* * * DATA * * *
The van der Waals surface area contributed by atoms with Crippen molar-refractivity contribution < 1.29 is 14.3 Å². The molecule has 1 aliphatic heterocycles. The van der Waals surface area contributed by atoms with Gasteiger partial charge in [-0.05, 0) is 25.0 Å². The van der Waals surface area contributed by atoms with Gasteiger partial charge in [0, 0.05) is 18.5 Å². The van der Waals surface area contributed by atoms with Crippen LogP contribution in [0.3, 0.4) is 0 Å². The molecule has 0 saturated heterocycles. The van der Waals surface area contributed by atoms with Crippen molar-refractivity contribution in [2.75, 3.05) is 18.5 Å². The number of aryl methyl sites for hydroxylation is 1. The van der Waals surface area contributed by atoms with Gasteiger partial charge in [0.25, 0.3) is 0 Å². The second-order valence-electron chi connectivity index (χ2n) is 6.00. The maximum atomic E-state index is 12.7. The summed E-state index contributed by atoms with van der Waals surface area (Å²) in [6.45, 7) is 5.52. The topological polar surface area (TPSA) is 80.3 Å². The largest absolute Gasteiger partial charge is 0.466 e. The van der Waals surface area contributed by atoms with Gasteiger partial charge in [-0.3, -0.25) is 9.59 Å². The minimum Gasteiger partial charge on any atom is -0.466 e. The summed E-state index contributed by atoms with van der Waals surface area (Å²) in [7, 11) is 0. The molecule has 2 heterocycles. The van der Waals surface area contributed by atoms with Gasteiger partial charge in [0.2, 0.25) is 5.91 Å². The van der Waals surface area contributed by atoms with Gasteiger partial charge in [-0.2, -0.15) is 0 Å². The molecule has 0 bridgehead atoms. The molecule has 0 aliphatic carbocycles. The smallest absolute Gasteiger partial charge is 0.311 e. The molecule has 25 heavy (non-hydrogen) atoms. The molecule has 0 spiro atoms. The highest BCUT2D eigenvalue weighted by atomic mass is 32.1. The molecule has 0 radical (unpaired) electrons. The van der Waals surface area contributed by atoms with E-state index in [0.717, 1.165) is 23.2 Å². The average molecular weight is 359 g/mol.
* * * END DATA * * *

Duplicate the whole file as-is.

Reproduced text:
The van der Waals surface area contributed by atoms with Crippen molar-refractivity contribution < 1.29 is 14.3 Å². The molecule has 1 aliphatic heterocycles. The van der Waals surface area contributed by atoms with Gasteiger partial charge in [-0.05, 0) is 25.0 Å². The van der Waals surface area contributed by atoms with Gasteiger partial charge in [0, 0.05) is 18.5 Å². The van der Waals surface area contributed by atoms with Crippen LogP contribution in [0.3, 0.4) is 0 Å². The molecule has 0 saturated heterocycles. The van der Waals surface area contributed by atoms with Crippen molar-refractivity contribution in [2.75, 3.05) is 18.5 Å². The number of aryl methyl sites for hydroxylation is 1. The van der Waals surface area contributed by atoms with Gasteiger partial charge in [0.25, 0.3) is 0 Å². The second-order valence-electron chi connectivity index (χ2n) is 6.00. The maximum atomic E-state index is 12.7. The summed E-state index contributed by atoms with van der Waals surface area (Å²) in [6.45, 7) is 5.52. The topological polar surface area (TPSA) is 80.3 Å². The largest absolute Gasteiger partial charge is 0.466 e. The van der Waals surface area contributed by atoms with Gasteiger partial charge in [-0.3, -0.25) is 9.59 Å². The minimum Gasteiger partial charge on any atom is -0.466 e. The summed E-state index contributed by atoms with van der Waals surface area (Å²) in [7, 11) is 0. The molecule has 2 heterocycles. The van der Waals surface area contributed by atoms with Gasteiger partial charge in [0.2, 0.25) is 5.91 Å². The van der Waals surface area contributed by atoms with Gasteiger partial charge in [-0.2, -0.15) is 0 Å². The molecule has 0 bridgehead atoms. The molecule has 0 aliphatic carbocycles. The smallest absolute Gasteiger partial charge is 0.311 e. The molecule has 25 heavy (non-hydrogen) atoms. The molecule has 0 spiro atoms. The highest BCUT2D eigenvalue weighted by atomic mass is 32.1. The molecule has 0 radical (unpaired) electrons. The van der Waals surface area contributed by atoms with E-state index in [0.717, 1.165) is 23.2 Å². The average molecular weight is 359 g/mol.